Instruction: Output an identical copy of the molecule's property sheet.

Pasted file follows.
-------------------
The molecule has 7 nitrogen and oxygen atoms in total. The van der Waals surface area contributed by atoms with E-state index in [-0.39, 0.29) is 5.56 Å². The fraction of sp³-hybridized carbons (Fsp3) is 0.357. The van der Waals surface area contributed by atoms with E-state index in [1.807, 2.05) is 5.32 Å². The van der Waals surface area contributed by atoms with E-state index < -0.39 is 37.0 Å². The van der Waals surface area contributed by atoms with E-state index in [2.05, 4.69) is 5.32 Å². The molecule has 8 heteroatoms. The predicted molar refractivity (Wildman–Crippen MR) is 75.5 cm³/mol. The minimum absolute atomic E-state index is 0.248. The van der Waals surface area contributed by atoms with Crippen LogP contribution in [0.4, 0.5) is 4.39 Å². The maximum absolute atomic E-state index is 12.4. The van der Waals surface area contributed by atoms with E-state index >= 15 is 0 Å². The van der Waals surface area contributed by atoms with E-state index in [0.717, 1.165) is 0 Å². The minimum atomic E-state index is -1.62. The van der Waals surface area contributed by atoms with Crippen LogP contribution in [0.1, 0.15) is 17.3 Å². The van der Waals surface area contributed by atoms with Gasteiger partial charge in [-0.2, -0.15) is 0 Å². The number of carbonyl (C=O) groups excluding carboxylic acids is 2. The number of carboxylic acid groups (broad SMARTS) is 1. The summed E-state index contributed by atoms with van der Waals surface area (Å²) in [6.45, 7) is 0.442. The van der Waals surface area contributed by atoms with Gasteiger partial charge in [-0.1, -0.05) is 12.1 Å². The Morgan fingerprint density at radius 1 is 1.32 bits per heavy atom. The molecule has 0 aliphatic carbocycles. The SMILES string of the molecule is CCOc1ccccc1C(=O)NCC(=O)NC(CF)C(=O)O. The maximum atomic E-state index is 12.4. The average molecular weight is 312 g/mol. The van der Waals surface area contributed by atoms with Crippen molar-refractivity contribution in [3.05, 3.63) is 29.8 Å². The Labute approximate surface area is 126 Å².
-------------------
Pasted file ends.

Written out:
The molecule has 7 nitrogen and oxygen atoms in total. The van der Waals surface area contributed by atoms with E-state index in [-0.39, 0.29) is 5.56 Å². The fraction of sp³-hybridized carbons (Fsp3) is 0.357. The van der Waals surface area contributed by atoms with E-state index in [1.807, 2.05) is 5.32 Å². The van der Waals surface area contributed by atoms with E-state index < -0.39 is 37.0 Å². The van der Waals surface area contributed by atoms with E-state index in [2.05, 4.69) is 5.32 Å². The molecule has 8 heteroatoms. The predicted molar refractivity (Wildman–Crippen MR) is 75.5 cm³/mol. The minimum absolute atomic E-state index is 0.248. The van der Waals surface area contributed by atoms with Crippen LogP contribution in [0.4, 0.5) is 4.39 Å². The maximum absolute atomic E-state index is 12.4. The van der Waals surface area contributed by atoms with E-state index >= 15 is 0 Å². The van der Waals surface area contributed by atoms with E-state index in [0.717, 1.165) is 0 Å². The minimum atomic E-state index is -1.62. The van der Waals surface area contributed by atoms with Crippen LogP contribution in [0.1, 0.15) is 17.3 Å². The van der Waals surface area contributed by atoms with Gasteiger partial charge in [-0.2, -0.15) is 0 Å². The number of carbonyl (C=O) groups excluding carboxylic acids is 2. The number of carboxylic acid groups (broad SMARTS) is 1. The summed E-state index contributed by atoms with van der Waals surface area (Å²) in [6.45, 7) is 0.442. The van der Waals surface area contributed by atoms with Gasteiger partial charge in [-0.1, -0.05) is 12.1 Å². The Morgan fingerprint density at radius 1 is 1.32 bits per heavy atom. The molecule has 0 aliphatic carbocycles. The SMILES string of the molecule is CCOc1ccccc1C(=O)NCC(=O)NC(CF)C(=O)O. The maximum atomic E-state index is 12.4. The average molecular weight is 312 g/mol. The van der Waals surface area contributed by atoms with Crippen molar-refractivity contribution in [3.05, 3.63) is 29.8 Å². The Labute approximate surface area is 126 Å².